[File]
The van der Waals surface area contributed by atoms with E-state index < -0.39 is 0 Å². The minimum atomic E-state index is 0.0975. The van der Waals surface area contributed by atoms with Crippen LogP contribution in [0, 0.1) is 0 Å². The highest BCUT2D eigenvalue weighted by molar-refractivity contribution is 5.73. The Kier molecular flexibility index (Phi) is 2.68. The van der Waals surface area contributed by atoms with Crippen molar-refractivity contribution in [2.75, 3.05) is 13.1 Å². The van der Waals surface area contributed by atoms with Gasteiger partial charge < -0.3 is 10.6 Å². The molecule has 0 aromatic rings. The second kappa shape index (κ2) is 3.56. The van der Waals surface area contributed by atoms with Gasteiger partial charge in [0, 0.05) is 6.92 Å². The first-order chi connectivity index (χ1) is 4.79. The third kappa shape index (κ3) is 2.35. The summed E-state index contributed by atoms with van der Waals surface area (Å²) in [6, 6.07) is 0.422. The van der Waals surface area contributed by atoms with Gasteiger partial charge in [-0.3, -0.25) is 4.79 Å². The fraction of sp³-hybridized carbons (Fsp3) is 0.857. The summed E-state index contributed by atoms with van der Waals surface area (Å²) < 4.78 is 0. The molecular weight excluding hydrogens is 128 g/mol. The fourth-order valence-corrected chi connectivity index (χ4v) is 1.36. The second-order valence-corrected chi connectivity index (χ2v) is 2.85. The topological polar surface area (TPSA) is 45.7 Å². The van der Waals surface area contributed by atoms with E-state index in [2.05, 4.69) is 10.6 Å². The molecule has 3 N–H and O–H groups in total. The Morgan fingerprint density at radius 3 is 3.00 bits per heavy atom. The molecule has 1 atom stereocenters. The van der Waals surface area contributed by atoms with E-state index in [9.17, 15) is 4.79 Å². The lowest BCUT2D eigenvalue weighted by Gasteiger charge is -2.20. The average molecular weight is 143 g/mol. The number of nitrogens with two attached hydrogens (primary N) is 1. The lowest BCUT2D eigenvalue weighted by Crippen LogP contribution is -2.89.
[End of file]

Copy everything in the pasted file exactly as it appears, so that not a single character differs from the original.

The van der Waals surface area contributed by atoms with E-state index < -0.39 is 0 Å². The minimum atomic E-state index is 0.0975. The van der Waals surface area contributed by atoms with Crippen LogP contribution in [0, 0.1) is 0 Å². The highest BCUT2D eigenvalue weighted by molar-refractivity contribution is 5.73. The Kier molecular flexibility index (Phi) is 2.68. The van der Waals surface area contributed by atoms with Crippen molar-refractivity contribution in [2.75, 3.05) is 13.1 Å². The van der Waals surface area contributed by atoms with Gasteiger partial charge < -0.3 is 10.6 Å². The molecule has 0 aromatic rings. The second kappa shape index (κ2) is 3.56. The van der Waals surface area contributed by atoms with Gasteiger partial charge in [0, 0.05) is 6.92 Å². The first-order chi connectivity index (χ1) is 4.79. The third kappa shape index (κ3) is 2.35. The summed E-state index contributed by atoms with van der Waals surface area (Å²) in [6, 6.07) is 0.422. The van der Waals surface area contributed by atoms with Gasteiger partial charge in [-0.3, -0.25) is 4.79 Å². The fraction of sp³-hybridized carbons (Fsp3) is 0.857. The summed E-state index contributed by atoms with van der Waals surface area (Å²) < 4.78 is 0. The molecular weight excluding hydrogens is 128 g/mol. The fourth-order valence-corrected chi connectivity index (χ4v) is 1.36. The second-order valence-corrected chi connectivity index (χ2v) is 2.85. The topological polar surface area (TPSA) is 45.7 Å². The van der Waals surface area contributed by atoms with E-state index in [2.05, 4.69) is 10.6 Å². The molecule has 3 N–H and O–H groups in total. The Morgan fingerprint density at radius 3 is 3.00 bits per heavy atom. The molecule has 1 atom stereocenters. The van der Waals surface area contributed by atoms with E-state index in [9.17, 15) is 4.79 Å². The lowest BCUT2D eigenvalue weighted by Gasteiger charge is -2.20. The average molecular weight is 143 g/mol. The number of nitrogens with two attached hydrogens (primary N) is 1. The lowest BCUT2D eigenvalue weighted by Crippen LogP contribution is -2.89.